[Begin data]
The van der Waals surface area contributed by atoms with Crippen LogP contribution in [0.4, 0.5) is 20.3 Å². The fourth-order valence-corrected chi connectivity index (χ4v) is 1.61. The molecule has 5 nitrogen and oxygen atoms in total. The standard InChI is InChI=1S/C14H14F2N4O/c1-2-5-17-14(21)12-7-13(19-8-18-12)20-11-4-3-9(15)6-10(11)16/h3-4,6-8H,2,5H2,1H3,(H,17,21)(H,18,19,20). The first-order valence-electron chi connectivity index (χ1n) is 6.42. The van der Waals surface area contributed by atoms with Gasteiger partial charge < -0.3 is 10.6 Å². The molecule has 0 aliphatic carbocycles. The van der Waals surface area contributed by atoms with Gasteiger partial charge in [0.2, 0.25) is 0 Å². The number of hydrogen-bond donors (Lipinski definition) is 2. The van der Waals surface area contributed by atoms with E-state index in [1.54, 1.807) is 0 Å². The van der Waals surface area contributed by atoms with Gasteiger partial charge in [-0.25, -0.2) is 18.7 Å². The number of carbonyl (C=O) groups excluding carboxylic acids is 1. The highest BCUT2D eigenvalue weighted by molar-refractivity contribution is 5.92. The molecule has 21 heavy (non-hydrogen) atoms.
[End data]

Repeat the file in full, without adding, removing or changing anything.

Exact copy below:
The van der Waals surface area contributed by atoms with Crippen LogP contribution in [0.4, 0.5) is 20.3 Å². The fourth-order valence-corrected chi connectivity index (χ4v) is 1.61. The molecule has 5 nitrogen and oxygen atoms in total. The standard InChI is InChI=1S/C14H14F2N4O/c1-2-5-17-14(21)12-7-13(19-8-18-12)20-11-4-3-9(15)6-10(11)16/h3-4,6-8H,2,5H2,1H3,(H,17,21)(H,18,19,20). The first-order valence-electron chi connectivity index (χ1n) is 6.42. The van der Waals surface area contributed by atoms with Gasteiger partial charge < -0.3 is 10.6 Å². The molecule has 0 aliphatic carbocycles. The van der Waals surface area contributed by atoms with Gasteiger partial charge in [0.2, 0.25) is 0 Å². The number of hydrogen-bond donors (Lipinski definition) is 2. The van der Waals surface area contributed by atoms with E-state index in [1.54, 1.807) is 0 Å². The van der Waals surface area contributed by atoms with Gasteiger partial charge in [-0.25, -0.2) is 18.7 Å². The number of carbonyl (C=O) groups excluding carboxylic acids is 1. The highest BCUT2D eigenvalue weighted by molar-refractivity contribution is 5.92. The molecule has 21 heavy (non-hydrogen) atoms.